An easy inference to make from the photograph was that the boy died because of an Israeli airstrike.

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The Two-Way
12:21 pm
Tue March 12, 2013

Judge Enters Not Guilty Plea For Accused Colorado Theater Shooter

After his attorneys said they need more time to prepare to respond to the 166 counts of murder, attempted murder and other crimes he faces, a Colorado judge on Tuesday entered a not guilty plea on behalf of accused movie theater gunman James Holmes.

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History
12:16 pm
Tue March 12, 2013

First African-American Poet Still Showing New Work

Newly found poem by Jupiter Hammon.
Courtesy of Yale University Libraries

Originally published on Tue March 12, 2013 4:42 pm

It's the handwriting that stands out to Cedrick May.

As an associate professor of English at the University of Texas, Arlington, he assigned his doctoral students to find some of the known works by Jupiter Hammon, the first published African-American poet. Hammon's works date back to 1760.

What one student ended up finding was a previously unpublished piece by the poet that shows how deeply he thought about slavery and religion.

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Africa
12:05 pm
Tue March 12, 2013

Kenyans Select President, But Opponent Vows Fight

Transcript

MICHEL MARTIN, HOST:

I'm Michel Martin and this is TELL ME MORE from NPR News. Coming up, we will talk about the Reverend Al reboot - Reverend Al Sharpton, that is. For some people he's still just a loud-mouth provocateur, but for others he's become a trusted analyst, activist, and ally. NPR correspondent Corey Dade recently spent a very busy day with him and he'll tell us what he found out in just a few minutes.

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Shots - Health News
11:12 am
Tue March 12, 2013

Roller Derby Players Swap Bacteria (And Shoves) On The Track

Ma Whero from Mischief of Comic Slams collides with Scarface Clawdia of Smash Malice during the Richter City Roller Derby Season Grand Final at TSB Arena on July 21, 2012 in Wellington, New Zealand.
Hagen Hopkins Getty Images

Originally published on Thu March 14, 2013 7:40 am

When Jessica Green competed in roller derby, she wondered how training, socializing and colliding with other roller girls could be affecting her health in invisible ways.

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The Two-Way
11:08 am
Tue March 12, 2013

General's Dismissal Of Sex Assault Conviction Sparks Anger, Review Of System

The Pentagon. New Defense Secretary Chuck Hagel wants a review of how sexual assault cases are adjudicated by the military.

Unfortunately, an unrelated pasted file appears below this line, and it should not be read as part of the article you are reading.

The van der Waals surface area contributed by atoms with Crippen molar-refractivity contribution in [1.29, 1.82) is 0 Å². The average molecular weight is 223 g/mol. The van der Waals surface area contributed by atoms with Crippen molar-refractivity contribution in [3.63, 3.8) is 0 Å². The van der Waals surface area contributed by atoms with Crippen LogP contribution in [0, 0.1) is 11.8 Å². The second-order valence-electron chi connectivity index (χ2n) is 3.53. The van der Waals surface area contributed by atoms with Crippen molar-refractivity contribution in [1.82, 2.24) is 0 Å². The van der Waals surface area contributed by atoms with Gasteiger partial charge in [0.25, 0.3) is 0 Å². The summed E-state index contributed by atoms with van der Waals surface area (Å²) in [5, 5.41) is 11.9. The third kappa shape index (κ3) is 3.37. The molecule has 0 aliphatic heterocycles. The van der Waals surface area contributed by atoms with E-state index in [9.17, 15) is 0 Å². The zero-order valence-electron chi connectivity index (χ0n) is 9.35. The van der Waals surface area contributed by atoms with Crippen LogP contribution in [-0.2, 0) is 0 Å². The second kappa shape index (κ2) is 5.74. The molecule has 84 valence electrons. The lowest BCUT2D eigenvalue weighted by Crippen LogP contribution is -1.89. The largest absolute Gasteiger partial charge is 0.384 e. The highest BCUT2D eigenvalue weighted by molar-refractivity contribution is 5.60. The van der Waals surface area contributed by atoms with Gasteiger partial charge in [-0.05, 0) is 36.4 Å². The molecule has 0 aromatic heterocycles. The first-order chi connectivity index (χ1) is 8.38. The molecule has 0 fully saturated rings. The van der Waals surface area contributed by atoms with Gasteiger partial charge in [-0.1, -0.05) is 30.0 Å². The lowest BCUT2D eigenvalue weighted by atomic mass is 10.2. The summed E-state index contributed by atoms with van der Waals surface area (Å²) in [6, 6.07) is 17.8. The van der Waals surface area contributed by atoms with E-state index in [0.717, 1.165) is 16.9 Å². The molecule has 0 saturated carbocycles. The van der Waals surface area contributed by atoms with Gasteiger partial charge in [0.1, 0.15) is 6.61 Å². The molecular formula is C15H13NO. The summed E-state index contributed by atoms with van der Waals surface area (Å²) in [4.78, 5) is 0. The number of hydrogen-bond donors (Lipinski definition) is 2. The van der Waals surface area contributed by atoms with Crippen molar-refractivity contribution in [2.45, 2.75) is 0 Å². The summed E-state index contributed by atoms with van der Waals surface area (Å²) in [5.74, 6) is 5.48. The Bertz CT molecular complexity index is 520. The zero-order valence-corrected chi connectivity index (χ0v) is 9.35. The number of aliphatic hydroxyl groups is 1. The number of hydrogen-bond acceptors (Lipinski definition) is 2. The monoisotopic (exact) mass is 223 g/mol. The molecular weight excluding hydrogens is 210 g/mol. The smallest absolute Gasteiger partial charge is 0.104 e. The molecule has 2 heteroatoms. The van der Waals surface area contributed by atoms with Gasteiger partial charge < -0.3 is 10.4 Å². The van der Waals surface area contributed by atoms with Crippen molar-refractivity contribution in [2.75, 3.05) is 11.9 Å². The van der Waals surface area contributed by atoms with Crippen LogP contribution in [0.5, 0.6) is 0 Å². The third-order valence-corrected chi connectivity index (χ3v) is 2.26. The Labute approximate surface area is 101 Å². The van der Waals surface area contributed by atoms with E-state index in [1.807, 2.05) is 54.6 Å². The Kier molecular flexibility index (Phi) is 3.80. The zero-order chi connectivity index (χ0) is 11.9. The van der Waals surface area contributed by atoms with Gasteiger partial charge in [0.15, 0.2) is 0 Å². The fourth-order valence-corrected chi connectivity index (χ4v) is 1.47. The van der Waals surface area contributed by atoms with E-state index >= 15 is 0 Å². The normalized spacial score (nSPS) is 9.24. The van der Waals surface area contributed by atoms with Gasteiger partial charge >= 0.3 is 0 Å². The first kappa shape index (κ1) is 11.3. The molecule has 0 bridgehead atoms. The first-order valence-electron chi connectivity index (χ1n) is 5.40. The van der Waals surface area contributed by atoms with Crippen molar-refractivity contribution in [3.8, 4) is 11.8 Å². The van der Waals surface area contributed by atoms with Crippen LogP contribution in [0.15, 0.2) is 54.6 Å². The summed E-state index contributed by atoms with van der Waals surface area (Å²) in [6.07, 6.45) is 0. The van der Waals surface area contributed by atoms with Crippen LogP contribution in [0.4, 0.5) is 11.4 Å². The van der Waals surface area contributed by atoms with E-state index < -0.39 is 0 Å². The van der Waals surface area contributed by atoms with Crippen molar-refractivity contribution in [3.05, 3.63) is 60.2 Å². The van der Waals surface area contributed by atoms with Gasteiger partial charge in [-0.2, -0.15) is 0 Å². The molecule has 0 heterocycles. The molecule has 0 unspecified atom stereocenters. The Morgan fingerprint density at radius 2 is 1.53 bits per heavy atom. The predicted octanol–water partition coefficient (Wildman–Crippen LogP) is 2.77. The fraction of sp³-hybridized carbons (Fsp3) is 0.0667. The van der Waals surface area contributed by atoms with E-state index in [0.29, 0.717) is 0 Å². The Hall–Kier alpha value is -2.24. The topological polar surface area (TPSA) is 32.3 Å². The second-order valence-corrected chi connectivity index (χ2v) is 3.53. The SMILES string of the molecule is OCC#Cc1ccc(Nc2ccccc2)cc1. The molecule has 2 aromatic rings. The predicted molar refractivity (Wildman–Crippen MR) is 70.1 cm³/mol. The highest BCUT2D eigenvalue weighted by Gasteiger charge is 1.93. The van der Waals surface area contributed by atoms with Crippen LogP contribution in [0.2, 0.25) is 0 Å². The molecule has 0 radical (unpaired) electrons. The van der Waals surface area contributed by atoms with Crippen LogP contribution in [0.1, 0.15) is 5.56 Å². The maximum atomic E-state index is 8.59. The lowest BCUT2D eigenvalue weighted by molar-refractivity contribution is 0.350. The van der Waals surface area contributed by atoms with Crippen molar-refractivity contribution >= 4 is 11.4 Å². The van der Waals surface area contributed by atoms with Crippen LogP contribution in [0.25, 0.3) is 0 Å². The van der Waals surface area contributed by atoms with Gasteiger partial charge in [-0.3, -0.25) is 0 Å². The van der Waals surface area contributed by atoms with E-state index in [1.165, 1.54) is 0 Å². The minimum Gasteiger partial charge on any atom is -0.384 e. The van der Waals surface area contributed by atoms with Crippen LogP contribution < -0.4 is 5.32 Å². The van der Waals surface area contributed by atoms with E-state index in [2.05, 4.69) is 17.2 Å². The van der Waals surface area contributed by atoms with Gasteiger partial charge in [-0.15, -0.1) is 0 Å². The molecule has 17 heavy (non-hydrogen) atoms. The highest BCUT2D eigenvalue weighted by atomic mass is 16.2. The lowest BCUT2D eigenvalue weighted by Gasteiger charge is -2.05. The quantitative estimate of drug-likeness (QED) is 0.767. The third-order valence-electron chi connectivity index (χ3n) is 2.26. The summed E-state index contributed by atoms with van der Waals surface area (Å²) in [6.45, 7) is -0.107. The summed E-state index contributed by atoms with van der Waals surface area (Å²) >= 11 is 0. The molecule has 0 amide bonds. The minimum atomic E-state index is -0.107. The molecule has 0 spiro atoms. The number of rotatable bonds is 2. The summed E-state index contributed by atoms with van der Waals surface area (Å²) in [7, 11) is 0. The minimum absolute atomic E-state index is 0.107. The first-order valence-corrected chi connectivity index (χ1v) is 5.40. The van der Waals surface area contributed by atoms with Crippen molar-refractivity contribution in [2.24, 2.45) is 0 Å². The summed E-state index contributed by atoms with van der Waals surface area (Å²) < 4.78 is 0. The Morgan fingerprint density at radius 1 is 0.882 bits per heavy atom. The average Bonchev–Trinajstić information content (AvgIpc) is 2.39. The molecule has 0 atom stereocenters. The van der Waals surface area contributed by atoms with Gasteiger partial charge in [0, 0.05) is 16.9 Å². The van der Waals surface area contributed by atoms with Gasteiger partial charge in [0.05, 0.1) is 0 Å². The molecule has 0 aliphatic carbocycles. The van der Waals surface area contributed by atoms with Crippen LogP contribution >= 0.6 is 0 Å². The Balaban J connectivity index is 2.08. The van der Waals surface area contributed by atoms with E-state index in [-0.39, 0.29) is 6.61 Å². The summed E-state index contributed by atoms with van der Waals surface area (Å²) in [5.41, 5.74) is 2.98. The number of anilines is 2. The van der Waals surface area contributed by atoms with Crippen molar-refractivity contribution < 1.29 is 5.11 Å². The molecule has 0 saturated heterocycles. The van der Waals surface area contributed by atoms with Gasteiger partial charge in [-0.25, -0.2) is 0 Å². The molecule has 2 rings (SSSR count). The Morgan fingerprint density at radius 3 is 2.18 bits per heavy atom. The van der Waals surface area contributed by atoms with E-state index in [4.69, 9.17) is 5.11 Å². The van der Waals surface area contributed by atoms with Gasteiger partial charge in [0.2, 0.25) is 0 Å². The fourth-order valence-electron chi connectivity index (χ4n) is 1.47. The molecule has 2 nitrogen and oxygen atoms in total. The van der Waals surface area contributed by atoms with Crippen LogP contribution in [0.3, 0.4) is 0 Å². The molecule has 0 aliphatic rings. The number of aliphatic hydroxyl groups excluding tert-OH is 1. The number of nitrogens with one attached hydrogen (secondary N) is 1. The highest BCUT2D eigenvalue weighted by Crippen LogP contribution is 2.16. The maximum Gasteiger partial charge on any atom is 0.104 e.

Jason Reed Reuters /Landov

An Air Force general's decision to dismiss the charges against a lieutenant colonel who was convicted of sexual assault has outraged many members of Congress and led new Defense Secretary Chuck Hagel to say he's ordered a review of the case.

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The Two-Way
9:17 am
Tue March 12, 2013

Ahmadinejad Touched And Consoled Chávez's Mother, To Clerics' Dismay

Iran's President Mahmoud Ahmadinejad offered his condolences to Elena Frias, mother of Venezuela's late President Hugo Chávez, last week. This image was provided to news services by the Miraflores Palace — the office of the Venezuelan president.
Reuters /Landov

A photo of Iranian President Mahmoud Ahmadinejad holding the hand of the late Venezuelan President Hugo Chávez's mother and appearing to brush his face against her cheek as they consoled each other last week has him "mired in a fresh controversy" in Iran, as the BBC writes:

"Conservative critics, already irked by Mr Ahmadinejad's effusive eulogy for the leftist leader, reminded him that he has not only committed a sin, but also behaved in a way inappropriate for the president of an Islamic state."

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The Two-Way
8:46 am
Tue March 12, 2013

Senate Committee Takes Up Expanded Gun Measures

Gun show in Chantilly, Va., last December.
AFP AFP/Getty Images

Originally published on Tue March 12, 2013 1:14 pm

Update at 11:15 a.m. ET: Senate Passes Measure:

The Associated Press reports that the committee cast a 10-8 party-line vote, with all Republicans opposed, on the measure to expand a requirement of background checks for gun sales between private parties.